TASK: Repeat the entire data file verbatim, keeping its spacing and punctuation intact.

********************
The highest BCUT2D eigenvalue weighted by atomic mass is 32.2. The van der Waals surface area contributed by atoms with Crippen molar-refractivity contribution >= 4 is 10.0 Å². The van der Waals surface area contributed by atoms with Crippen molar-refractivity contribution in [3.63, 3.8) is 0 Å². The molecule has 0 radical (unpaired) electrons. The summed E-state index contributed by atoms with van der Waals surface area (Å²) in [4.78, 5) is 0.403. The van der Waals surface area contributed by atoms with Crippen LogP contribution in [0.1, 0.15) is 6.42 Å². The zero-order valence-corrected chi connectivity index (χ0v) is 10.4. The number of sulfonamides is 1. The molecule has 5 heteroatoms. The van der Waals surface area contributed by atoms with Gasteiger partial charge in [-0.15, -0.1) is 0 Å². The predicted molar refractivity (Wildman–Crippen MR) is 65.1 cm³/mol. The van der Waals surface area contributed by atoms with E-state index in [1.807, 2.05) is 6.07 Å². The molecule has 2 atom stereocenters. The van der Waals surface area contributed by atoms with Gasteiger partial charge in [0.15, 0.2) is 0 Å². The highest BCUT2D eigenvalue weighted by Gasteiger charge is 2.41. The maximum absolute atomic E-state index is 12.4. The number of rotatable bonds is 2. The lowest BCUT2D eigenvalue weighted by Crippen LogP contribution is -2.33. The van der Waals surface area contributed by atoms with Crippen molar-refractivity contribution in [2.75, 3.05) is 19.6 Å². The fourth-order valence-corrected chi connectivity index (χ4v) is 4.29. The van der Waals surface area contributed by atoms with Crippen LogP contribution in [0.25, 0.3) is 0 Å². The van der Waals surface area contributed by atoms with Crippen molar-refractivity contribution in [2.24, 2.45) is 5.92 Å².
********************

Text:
The highest BCUT2D eigenvalue weighted by atomic mass is 32.2. The van der Waals surface area contributed by atoms with Crippen molar-refractivity contribution >= 4 is 10.0 Å². The van der Waals surface area contributed by atoms with Crippen molar-refractivity contribution in [3.63, 3.8) is 0 Å². The molecule has 0 radical (unpaired) electrons. The summed E-state index contributed by atoms with van der Waals surface area (Å²) in [4.78, 5) is 0.403. The van der Waals surface area contributed by atoms with Crippen LogP contribution in [0.1, 0.15) is 6.42 Å². The zero-order valence-corrected chi connectivity index (χ0v) is 10.4. The number of sulfonamides is 1. The molecule has 5 heteroatoms. The van der Waals surface area contributed by atoms with Gasteiger partial charge in [-0.15, -0.1) is 0 Å². The predicted molar refractivity (Wildman–Crippen MR) is 65.1 cm³/mol. The van der Waals surface area contributed by atoms with E-state index in [1.807, 2.05) is 6.07 Å². The molecule has 2 atom stereocenters. The van der Waals surface area contributed by atoms with Gasteiger partial charge in [0.15, 0.2) is 0 Å². The highest BCUT2D eigenvalue weighted by Gasteiger charge is 2.41. The maximum absolute atomic E-state index is 12.4. The number of rotatable bonds is 2. The lowest BCUT2D eigenvalue weighted by Crippen LogP contribution is -2.33. The van der Waals surface area contributed by atoms with Crippen molar-refractivity contribution in [2.75, 3.05) is 19.6 Å². The fourth-order valence-corrected chi connectivity index (χ4v) is 4.29. The van der Waals surface area contributed by atoms with Crippen LogP contribution in [0.25, 0.3) is 0 Å². The van der Waals surface area contributed by atoms with Crippen molar-refractivity contribution in [2.24, 2.45) is 5.92 Å².